I don’t know much about David Ackles – I need to do some digging – but I’ve heard a few things and I like them. “The Road to Cairo” is a haunting song and record.

Carolyn Franklin was, of course, Aretha’s sister – she crossed over in 1988 – and If You Want Me was the last of five albums she released on RCA. From what I can tell, only her first album, 1969’s Baby Dynamite, has ever been released on CD. If You Want Me is the only one I have, and it’s pretty good.

(I should note that The Memphis Record is out of print but available if you dig online. The CD release of From Elvis In Memphis has some bonus tracks to go along with the original album. Both have been supplanted by a 1999 release called Suspicious Minds, a two-disc set that has – I believe – everything Elvis released from those 1969 sessions in Memphis as well as a good number of alternate takes and bonus tracks. It’s a good one.)

Another Walk Through The Junkyard

June 4, 2011

Originally posted January 18, 2008

I’m not feeling particularly well this morning (it will pass), and I am behind on household chores, so I’m not really going to write anything. But I thought I’d take a fifteen-song walk through the junkyard (pre-2000) and see what we find. I’ll sort the songs by running time, and then start with the best song I see at about the midpoint of the collection, and we’ll go random from there.

“I’m Ready” by Muddy Waters from Fathers & Sons, 1969

“I’ll Follow The Sun” by the Beatles from Beatles For Sale, 1964

“Not My Way Home” by Nanci Griffith from The Dust Bowl Symphony, 1999

“I’m Her Daddy” by Bill Withers from Just As I Am, 1971

“Feels Like” by Al Stewart from Famous Last Words, 1993

“Little Girl” by Billy Preston from Encouraging Words, 1970

“Quiet About It” by Jesse Winchester from Jesse Winchester, 1970

“The Woo Woo Train” by the Valentines, Rama single 196, 1956

“The Spa” by John Barry from the soundtrack to Thunderball, 1965

“Funky Broadway” by Wilson Pickett, Atlantic single 2430, 1967

“Angel of the Morning” by Merrilee Rush & the Turnabouts, Bell single 705, 1968

“High, Low and In Between” by Townes Van Zandt from High, Low and In Between, 1972

“If (I Could Be With You)” by Lavelle White, Duke single 198, 1958

“I’ll Be Satisfied” by Don Covay from Mercy!, 1965

“The River” by Dan Fogelberg from Home Free, 1972

A few notes:

Fathers & Sons was a Chess Records project that brought together Muddy Waters and piano player Otis Spann with three members of the Butterfield Blues Band: leader Paul Butterfield, guitarist Mike Bloomfield and drummer Sam Lay. Also sitting was Duck Dunn of Booker T and the MGs, while drummer Buddy Miles played on one of the live tracks that made up the final album. Such mergings of talent and generations don’t always work out, of course, which makes Fathers & Sons that much more of a treasure. It’s one of the great albums of Waters’ long career, and a milestone for the other musicians, as well.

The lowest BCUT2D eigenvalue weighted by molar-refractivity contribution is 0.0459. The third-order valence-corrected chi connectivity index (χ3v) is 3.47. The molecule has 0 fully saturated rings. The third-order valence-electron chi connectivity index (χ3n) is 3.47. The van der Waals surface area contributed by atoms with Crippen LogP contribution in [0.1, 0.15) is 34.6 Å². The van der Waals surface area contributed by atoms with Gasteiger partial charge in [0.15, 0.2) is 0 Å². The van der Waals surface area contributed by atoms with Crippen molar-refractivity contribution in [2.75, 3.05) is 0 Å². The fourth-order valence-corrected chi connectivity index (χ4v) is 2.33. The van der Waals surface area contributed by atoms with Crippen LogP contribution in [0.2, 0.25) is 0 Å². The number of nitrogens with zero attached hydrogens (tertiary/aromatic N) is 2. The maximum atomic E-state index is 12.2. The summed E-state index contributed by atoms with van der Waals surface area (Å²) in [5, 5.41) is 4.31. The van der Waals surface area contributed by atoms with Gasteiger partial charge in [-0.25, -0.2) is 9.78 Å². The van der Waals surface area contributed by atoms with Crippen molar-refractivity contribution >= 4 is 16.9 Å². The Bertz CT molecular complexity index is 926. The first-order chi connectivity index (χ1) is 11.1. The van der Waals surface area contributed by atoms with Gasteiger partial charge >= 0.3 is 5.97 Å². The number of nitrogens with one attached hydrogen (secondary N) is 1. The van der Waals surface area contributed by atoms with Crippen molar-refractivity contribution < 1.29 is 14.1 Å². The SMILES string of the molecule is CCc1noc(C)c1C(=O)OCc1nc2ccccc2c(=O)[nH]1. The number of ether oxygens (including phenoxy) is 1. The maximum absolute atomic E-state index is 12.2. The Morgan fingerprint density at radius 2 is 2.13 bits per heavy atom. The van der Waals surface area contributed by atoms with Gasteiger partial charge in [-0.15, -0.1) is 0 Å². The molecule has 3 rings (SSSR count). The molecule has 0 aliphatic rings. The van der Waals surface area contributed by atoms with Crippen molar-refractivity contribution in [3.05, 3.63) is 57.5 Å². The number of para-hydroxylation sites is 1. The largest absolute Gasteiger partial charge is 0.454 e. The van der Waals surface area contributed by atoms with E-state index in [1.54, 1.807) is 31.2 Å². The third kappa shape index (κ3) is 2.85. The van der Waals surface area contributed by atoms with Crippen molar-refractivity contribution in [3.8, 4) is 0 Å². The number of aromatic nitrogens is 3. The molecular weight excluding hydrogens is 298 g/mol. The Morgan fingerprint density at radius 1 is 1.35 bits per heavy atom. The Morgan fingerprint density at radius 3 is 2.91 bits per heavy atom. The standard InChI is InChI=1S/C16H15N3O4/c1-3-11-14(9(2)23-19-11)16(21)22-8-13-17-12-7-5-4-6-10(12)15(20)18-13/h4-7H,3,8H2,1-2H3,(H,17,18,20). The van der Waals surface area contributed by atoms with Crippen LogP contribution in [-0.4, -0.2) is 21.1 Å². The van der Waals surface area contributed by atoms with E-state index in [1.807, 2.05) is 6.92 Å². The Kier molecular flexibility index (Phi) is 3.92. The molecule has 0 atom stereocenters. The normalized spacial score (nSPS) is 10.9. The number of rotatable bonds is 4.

“I’ll Follow the Sun” is listed here as being from Beatles For Sale, and that is where it’s found these days in the CD racks. But I’ll always hear it as part of Beatles ’65, one of those albums that Capitol created during the group’s early years by trimming a few songs off a British release and adding some singles that weren’t on albums in the U.K.

The Dust Bowl Symphony was Nanci Griffith’s attempt to recast some of her more memorable songs as a suite, with backing from the London Symphony Orchestra. It doesn’t always work, and most of the songs on the album are likely better heard in their original settings. (“Not My Way Home” was originally released on 1997’s Blues Roses From the Moons.) One track that works, and is worth seeking out, is “Love at the Five and Dime,” which Griffith recast as a duet with Darius Rucker of Hootie & the Blowfish.

The Valentines were one of those groups that sprang up on street corners all through New York City during the mid-1950s. According to Marv Goldberg’s R&B Notebooks, “The Woo Woo Train” was composed and arranged by the group in the recording studio’s men’s room the morning of the recording session. I think it’s a great track; I especially love the raucous sax solo.

Come June 1, it will be forty years since “Angel of the Morning” entered the Top 40. It’s still a gorgeous song – written by Chip Taylor – and a great record, and it’s certainly one of the most enduring of all one-hit wonders.

The bluesy R&B grit of “If (I Could Be With You)” is, to my mind, of a kind with most of the recordings coming from Texas-based Duke records in the late 1950s. (The label was also the home of legend Bobby “Blue” Bland.) Lavelle got her first success with the self-penned “If,” which she recorded while she was in her late 20s, if the date of 1958 is accurate (and it seems to be). White is still recording, and since 1994, has released three albums, two of them on the Antone’s label. The most recent of those is 2003’s Into the Mystic.